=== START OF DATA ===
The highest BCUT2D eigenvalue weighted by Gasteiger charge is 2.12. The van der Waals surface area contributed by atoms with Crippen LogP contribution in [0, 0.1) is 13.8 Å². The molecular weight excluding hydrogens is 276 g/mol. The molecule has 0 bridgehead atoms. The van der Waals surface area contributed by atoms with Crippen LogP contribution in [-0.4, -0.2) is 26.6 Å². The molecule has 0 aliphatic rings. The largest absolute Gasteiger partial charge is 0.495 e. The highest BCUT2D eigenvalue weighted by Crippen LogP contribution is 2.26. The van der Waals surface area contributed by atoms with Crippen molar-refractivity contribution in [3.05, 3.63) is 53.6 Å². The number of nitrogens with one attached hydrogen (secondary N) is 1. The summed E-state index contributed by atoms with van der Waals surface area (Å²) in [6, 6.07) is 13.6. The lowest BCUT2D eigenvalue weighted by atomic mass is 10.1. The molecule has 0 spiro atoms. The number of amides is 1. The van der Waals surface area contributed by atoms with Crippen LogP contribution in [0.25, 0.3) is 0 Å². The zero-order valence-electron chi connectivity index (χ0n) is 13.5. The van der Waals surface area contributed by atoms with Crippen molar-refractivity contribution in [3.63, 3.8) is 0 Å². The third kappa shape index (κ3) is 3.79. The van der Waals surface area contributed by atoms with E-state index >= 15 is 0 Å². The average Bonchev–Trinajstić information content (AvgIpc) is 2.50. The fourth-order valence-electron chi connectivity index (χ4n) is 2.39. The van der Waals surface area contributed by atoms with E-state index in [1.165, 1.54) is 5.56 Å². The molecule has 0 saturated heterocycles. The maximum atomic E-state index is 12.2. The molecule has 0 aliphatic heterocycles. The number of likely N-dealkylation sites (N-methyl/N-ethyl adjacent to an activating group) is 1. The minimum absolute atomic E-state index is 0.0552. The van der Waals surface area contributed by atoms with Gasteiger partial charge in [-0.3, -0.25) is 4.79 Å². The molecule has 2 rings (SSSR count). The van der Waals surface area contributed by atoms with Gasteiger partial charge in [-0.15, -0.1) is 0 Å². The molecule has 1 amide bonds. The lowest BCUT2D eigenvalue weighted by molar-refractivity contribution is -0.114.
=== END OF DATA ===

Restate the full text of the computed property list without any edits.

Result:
The highest BCUT2D eigenvalue weighted by Gasteiger charge is 2.12. The van der Waals surface area contributed by atoms with Crippen LogP contribution in [0, 0.1) is 13.8 Å². The molecular weight excluding hydrogens is 276 g/mol. The molecule has 0 bridgehead atoms. The van der Waals surface area contributed by atoms with Crippen LogP contribution in [-0.4, -0.2) is 26.6 Å². The molecule has 0 aliphatic rings. The largest absolute Gasteiger partial charge is 0.495 e. The highest BCUT2D eigenvalue weighted by Crippen LogP contribution is 2.26. The van der Waals surface area contributed by atoms with Crippen molar-refractivity contribution in [3.05, 3.63) is 53.6 Å². The number of nitrogens with one attached hydrogen (secondary N) is 1. The summed E-state index contributed by atoms with van der Waals surface area (Å²) in [6, 6.07) is 13.6. The lowest BCUT2D eigenvalue weighted by atomic mass is 10.1. The molecule has 0 spiro atoms. The number of amides is 1. The van der Waals surface area contributed by atoms with Crippen LogP contribution in [0.25, 0.3) is 0 Å². The zero-order valence-electron chi connectivity index (χ0n) is 13.5. The van der Waals surface area contributed by atoms with Crippen molar-refractivity contribution in [3.63, 3.8) is 0 Å². The third kappa shape index (κ3) is 3.79. The van der Waals surface area contributed by atoms with E-state index >= 15 is 0 Å². The average Bonchev–Trinajstić information content (AvgIpc) is 2.50. The fourth-order valence-electron chi connectivity index (χ4n) is 2.39. The van der Waals surface area contributed by atoms with E-state index in [1.165, 1.54) is 5.56 Å². The molecule has 0 saturated heterocycles. The maximum atomic E-state index is 12.2. The molecule has 0 aliphatic heterocycles. The number of likely N-dealkylation sites (N-methyl/N-ethyl adjacent to an activating group) is 1. The minimum absolute atomic E-state index is 0.0552. The van der Waals surface area contributed by atoms with Gasteiger partial charge in [-0.3, -0.25) is 4.79 Å². The molecule has 2 rings (SSSR count). The van der Waals surface area contributed by atoms with Gasteiger partial charge in [-0.15, -0.1) is 0 Å². The molecule has 1 amide bonds. The lowest BCUT2D eigenvalue weighted by molar-refractivity contribution is -0.114.